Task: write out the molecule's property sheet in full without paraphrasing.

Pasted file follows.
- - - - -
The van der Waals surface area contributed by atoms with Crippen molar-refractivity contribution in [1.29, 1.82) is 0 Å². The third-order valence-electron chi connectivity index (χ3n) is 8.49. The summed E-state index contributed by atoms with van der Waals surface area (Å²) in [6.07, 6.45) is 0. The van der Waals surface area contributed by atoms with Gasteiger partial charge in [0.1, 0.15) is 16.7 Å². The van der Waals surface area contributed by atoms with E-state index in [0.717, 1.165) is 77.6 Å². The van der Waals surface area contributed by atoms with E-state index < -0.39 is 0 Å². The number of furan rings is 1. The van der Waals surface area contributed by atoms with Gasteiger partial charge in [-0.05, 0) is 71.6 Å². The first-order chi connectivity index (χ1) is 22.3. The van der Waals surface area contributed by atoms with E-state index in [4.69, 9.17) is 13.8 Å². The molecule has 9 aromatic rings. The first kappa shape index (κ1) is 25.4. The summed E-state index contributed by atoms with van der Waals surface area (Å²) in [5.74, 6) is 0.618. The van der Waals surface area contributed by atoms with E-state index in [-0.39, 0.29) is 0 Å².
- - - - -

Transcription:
The van der Waals surface area contributed by atoms with Crippen molar-refractivity contribution in [1.29, 1.82) is 0 Å². The third-order valence-electron chi connectivity index (χ3n) is 8.49. The summed E-state index contributed by atoms with van der Waals surface area (Å²) in [6.07, 6.45) is 0. The van der Waals surface area contributed by atoms with Gasteiger partial charge in [0.1, 0.15) is 16.7 Å². The van der Waals surface area contributed by atoms with E-state index in [0.717, 1.165) is 77.6 Å². The van der Waals surface area contributed by atoms with E-state index < -0.39 is 0 Å². The number of furan rings is 1. The van der Waals surface area contributed by atoms with Gasteiger partial charge in [-0.05, 0) is 71.6 Å². The first-order chi connectivity index (χ1) is 22.3. The van der Waals surface area contributed by atoms with E-state index in [4.69, 9.17) is 13.8 Å². The molecule has 9 aromatic rings. The first kappa shape index (κ1) is 25.4. The summed E-state index contributed by atoms with van der Waals surface area (Å²) in [5.74, 6) is 0.618. The van der Waals surface area contributed by atoms with E-state index in [-0.39, 0.29) is 0 Å².